I received the following question:

So why do you think that the tribe of Benjamin holds a special bragging right to it. I’m referring to when Paul is boasting in Philippians 3 that the tribe of Benjamin was something to be highly regarded. It seemed like it was one of the smaller tribes and maybe there was something in that. However, this tribe was almost wiped out completely back in the Old Testament by God. Seems like that isn’t anything to brag about.

To start out with, let us examine the passage you refer to. Paul, in listing his pedigree in Philippians 3, says in verses 4b-6, “If anyone else thinks he may have confidence in the flesh, I more so: circumcised the eighth day, of the stock of Israel, of the tribe of Benjamin, a Hebrew of the Hebrews; concerning the law, a Pharisee; concerning zeal, persecuting the church; concerning the righteousness which is in the law, blameless.” Here, being a member of the tribe of Benjamin clearly is something that Paul (and the Holy Spirit) considers as prestigious or worthy of having confidence in the flesh about. What is it that makes Benjamin special? Read the rest of this entry »

I received the following question:

In Romans 1:17 the Apostle Paul quotes Habakkuk. 2:4 and states that “the righteous will live by faith.” However, going back to Habakkuk the quote was “but the righteous will live by HIS faith.” Why is the quote from Paul different than the one used by Habakkuk?

A good question that I would be happy to answer. Romans 1:17 in Greek reads:

17. δικαιοσυνη γαρ θεου εν αυτω αποκαλυπτεται εκ πιστεως εις πιστιν καθως γεγραπται ο δε δικαιος εκ πιστεως ζησεται

Habakkuk 2:4 in the Septuagint (Greek) version reads:

4. εαν υποστειληται ουκ ευδοκει η ψυχη μου εν αυτω ο δε δικαιοσ εκ πιστεωσ μου ζησεται

You can see that that last six or seven words are basically the same (the slight difference seems to be caused by the Septuagint text I found online not dealing with the final “s” correctly,) but there is one difference: the little word mou that appears as the second-to-last word in the Septuagint version. That word means “of him,” and the phrase would be properly translation as “but the righteous out of the faith of him shall live.” In Romans, however, it reads, “but the righteous out of faith shall live.” So there is definitely a difference between the Septuagint and the New Testament. Read the rest of this entry »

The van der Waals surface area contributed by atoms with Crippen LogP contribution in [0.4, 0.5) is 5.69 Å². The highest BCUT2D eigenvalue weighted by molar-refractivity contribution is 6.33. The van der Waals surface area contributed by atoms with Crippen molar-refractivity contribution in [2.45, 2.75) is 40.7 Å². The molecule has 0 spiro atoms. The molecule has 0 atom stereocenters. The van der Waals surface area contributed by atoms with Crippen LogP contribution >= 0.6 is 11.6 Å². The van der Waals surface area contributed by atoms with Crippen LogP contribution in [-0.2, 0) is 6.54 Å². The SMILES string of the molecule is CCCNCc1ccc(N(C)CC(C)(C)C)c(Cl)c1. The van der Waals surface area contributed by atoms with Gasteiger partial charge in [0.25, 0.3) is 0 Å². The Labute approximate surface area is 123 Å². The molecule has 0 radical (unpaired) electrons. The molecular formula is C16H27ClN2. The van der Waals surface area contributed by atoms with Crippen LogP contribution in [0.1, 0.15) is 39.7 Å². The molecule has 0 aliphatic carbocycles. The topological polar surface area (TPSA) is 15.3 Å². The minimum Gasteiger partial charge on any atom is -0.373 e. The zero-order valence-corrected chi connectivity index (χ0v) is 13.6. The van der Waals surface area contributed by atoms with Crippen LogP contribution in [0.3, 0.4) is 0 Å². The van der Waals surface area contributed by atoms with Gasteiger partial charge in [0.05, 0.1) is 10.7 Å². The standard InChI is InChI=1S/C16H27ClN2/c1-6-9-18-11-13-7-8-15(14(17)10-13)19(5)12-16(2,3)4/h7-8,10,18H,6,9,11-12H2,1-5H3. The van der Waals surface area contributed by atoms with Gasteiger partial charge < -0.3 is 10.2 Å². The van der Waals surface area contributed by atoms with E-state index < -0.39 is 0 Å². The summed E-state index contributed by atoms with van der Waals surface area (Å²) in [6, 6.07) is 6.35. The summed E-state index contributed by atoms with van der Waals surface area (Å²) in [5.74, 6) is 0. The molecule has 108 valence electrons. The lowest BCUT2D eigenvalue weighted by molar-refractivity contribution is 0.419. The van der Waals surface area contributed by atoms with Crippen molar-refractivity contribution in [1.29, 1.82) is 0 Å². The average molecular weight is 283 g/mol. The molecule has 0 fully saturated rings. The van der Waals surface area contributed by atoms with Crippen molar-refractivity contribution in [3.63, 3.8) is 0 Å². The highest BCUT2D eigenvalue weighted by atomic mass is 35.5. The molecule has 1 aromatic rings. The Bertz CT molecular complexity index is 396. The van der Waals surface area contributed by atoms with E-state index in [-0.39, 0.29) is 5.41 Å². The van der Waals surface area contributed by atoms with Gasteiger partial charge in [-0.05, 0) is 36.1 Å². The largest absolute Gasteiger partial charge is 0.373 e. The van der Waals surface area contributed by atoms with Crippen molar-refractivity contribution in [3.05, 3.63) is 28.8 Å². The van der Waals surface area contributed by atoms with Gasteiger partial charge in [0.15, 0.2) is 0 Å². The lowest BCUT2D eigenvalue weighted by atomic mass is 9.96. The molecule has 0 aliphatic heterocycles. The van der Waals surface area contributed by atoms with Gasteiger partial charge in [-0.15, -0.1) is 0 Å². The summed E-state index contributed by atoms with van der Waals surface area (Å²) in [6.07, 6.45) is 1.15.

silver coinI received the following question:

I’d be interested to hear your take on the controversy over Matt 27:9-10.

An interesting question. Happy to oblige.

Matthew 27:9-10 reads,

9. Then was fulfilled what was spoken by Jeremiah the prophet, saying, “And they took the thirty pieces of silver, the value of Him who was priced, whom they of the children of Israel priced, 10. and gave them for the potter’s field, as the LORD directed me.”

This prophecy is found nowhere in the book of Jeremiah. There is a prophecy in Zechariah 11:12-13 that some suggest is the prophecy referred to.

12. Then I said to them, “If it is agreeable to you, give me my wages; and if not, refrain.” So they weighed out for my wages thirty pieces of silver. 13. And the LORD said to me, “Throw it to the potter”—that princely price they set on me. So I took the thirty pieces of silver and threw them into the house of the LORD for the potter.

This sounds very similar to the quote in Matthew 27. Notice, however, that Zechariah says that he threw the thirty pieces of silver into the house of the LORD for the potter, whereas in Matthew 27 it quotes Jeremiah as saying that “they” gave the thirty pieces of silver “for the potter’s field.” There is no mention of a field in Zechariah. Read the rest of this entry »